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Support from Across the Ocean for UT Tyler Palestine Campus
Editor’s Note: The following article was written by the UT Tyler Palestine Campus Expansion Campaign. The “Paving the Way” campaign is led by Palestine community leaders Cad Williams, David Bernard and Phil Jenkins.
Mary Barnhart is a Palestine resident living in Iraq teaching English as a Second Language (ESL) classes. Last fall she received an e-mail from Palestine businessman Phil Jenkins asking for a contribution to the Paving the Way capital campaign in support of the UT Tyler Palestine campus expansion. Mary responded immediately with a $15,000 pledge.
When Phil Jenkins, co-chairman of the campaign, was asked why he reached out across the ocean to Mary Barnhart for a gift, he responded with this explanation.
“When Mary started her journey to Iraq in 2007, I was on her e-mail list and was privileged to learn and marvel at some of the amazing things she was doing as an ESL teacher. In listening to her stories about how hungry the people in Iraq are for an education and how she feels the call to reach out to these people, I knew that education was important to Mary,” explained Mr. Jenkins.
When Barnhart was asked, via e-mail across the ocean, why she responded to the request, she responded with these words.
“As a result of my marriage to an Aggie, my blood runs maroon. But education transcends school loyalties. Education is essential for a civilization (population) to flourish. Wherever there is an institution of higher learning in a community, there is economic and cultural growth. This growth is not just immediate, but long term as the community takes advantage of the school and the opportunities it offers. I personally am looking forward to returning and auditing various classes. As time goes by I will probably increase my financial support to the project."
Barnhart’s family came to Palestine in the early 1960’s. Her dad was with Missouri Pacific. She attended North Texas State University and on week-ends, holidays and summers Palestine became her home. After college she and her husband, Bill, settled in Dallas where they had a manufacturing business and raised their sons. In 1992 Mary’s husband passed away, and in 1996 she moved back to Palestine.
According to Barnhart she now had time to do volunteer work.
“Two of the most fulfilling jobs I’ve had were volunteer work at the library and the ESL program. I first started tutoring individual students and then in 2005 and 2006 started teaching ESL classes.Thus, my ESL background and the love to see others grasp a new language. Education is one thing once you have it no one can take it away from you. Once your brain has expanded to grasp a new idea or concept, it is never the same again.”
It was almost by happenstance that Barnhart was introduced to the idea of going to Iraq to do humanitarian work. In March of 2007 at a going away party for a missionary friend, Debbie Rouse, another friend expressed a desire to go to Iraq to teach English but was afraid to fly alone in foreign airports. It was decided that Mary would accompany her friend and that was the beginning of her journey. On Aug. 8, 2007 Mary and her friend, Nell Wison, left for Iraq and returned on Dec. 14 2007.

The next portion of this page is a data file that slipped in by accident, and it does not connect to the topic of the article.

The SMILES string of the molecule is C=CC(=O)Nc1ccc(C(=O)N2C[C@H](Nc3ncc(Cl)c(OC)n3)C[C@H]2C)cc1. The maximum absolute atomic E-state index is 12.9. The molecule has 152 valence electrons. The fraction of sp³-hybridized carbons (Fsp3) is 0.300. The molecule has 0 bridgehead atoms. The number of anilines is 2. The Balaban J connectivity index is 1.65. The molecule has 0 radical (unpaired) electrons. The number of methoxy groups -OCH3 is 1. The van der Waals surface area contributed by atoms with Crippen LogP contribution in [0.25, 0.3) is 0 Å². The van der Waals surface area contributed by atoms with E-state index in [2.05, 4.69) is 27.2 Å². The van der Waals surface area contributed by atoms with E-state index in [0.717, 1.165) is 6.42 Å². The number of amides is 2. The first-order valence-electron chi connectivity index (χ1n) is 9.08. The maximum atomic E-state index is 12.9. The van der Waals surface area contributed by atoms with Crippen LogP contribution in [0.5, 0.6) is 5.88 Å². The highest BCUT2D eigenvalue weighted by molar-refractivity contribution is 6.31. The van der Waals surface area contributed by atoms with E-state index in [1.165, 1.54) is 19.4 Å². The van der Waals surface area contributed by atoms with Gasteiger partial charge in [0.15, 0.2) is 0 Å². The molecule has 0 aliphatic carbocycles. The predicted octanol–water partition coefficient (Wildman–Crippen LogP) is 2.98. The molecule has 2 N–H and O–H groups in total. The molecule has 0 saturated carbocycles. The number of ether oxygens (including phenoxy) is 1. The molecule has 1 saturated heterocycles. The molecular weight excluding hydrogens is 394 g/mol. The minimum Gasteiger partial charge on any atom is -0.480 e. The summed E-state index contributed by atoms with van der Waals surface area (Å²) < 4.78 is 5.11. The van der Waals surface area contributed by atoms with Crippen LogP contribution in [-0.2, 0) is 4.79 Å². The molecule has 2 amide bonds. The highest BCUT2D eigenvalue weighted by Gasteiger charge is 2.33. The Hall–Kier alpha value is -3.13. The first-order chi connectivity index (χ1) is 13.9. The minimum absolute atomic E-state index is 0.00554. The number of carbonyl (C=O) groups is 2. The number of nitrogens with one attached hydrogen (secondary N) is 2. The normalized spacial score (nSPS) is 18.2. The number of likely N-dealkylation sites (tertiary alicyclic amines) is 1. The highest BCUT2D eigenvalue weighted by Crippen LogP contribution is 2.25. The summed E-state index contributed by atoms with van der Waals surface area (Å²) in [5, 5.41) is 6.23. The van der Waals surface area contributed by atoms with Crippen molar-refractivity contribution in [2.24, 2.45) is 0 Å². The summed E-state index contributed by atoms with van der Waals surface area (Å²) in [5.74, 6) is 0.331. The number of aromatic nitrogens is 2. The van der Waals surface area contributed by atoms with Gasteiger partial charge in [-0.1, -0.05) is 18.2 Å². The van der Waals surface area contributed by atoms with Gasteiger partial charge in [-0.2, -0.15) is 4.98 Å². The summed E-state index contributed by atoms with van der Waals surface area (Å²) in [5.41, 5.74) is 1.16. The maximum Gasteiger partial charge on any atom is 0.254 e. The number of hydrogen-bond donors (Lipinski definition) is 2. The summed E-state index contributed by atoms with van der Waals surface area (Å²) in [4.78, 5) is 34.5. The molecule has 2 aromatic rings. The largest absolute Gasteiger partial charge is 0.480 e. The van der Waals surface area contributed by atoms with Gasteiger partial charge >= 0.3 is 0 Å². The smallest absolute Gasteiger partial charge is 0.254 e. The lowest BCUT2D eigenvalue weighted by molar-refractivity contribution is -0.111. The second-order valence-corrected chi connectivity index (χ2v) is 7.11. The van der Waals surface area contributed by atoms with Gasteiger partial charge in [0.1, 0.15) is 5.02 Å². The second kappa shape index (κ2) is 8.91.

She is back in northern Iraq, the Kurdistan region teaching again. The town she is in is located about 20 minutes from Irbil, the capital of the Kurdistan Regional government. When her friend, Debbie, asked the people what they wanted the most, the answer was to learn English from American speaking teachers. They don’t want to learn to speak English with a British accent. They also want to know about the American culture, more than what they see on TV.
Barnhart was asked, “why do you go to Iraq to teach?”
“Americans have so many programs available to them at little or no cost. There are programs like Head Start, continuing education, library enrichment programs and many more. In Iraq, they have so little. Saddam Hussein burned/bulldozed the libraries in this country. Books, with the exception of textbooks, are virtually non existent. Many of the textbooks are 20-30 years. old. Teaching methods here are very rigid, it is all memorization. Consequently, there is much they don’t comprehend. The students go to school in shifts for 4 hours a day,” Barnhart said.
“It is refreshing to see the passion Mary has for her mission in Iraq and certainly easy to understand her commitment to education”, said Jenkins. “We are so pleased to have her support from so far away and look forward to her being here to celebrate the completion of the campus expansion,” he added.
Jenkins also reported that the UT Tyler Palestine Expansion Campaign has raised approximately $2.2 million dollars to date from individuals and businesses in the area. The campaign goal is $2.6 million leaving about $400,000 still needed to be raised from the local community.
Two years ago the Texas Legislature allocated $7 million for the expansion of the UT Tyler Palestine Campus with additional funds from the local community needed to insure the expansion process. According to Jenkins, “a committee of local citizens has been hard at work raising the funds needed and we are getting close to reaching our goal. We need the support of our local communities who benefit from the UT Tyler Palestine campus and we encourage everyone to join us in being a part of making this important project a reality for our region.”
For additional information about the UT Tyler Palestine Campus Expansion project, contact any of the three co-chairmen Cad Williams, David Barnard, or Phil Jenkins.
Susan Harris, at the UT Tyler Palestine Campus, is also available for questions at 903-727-2308.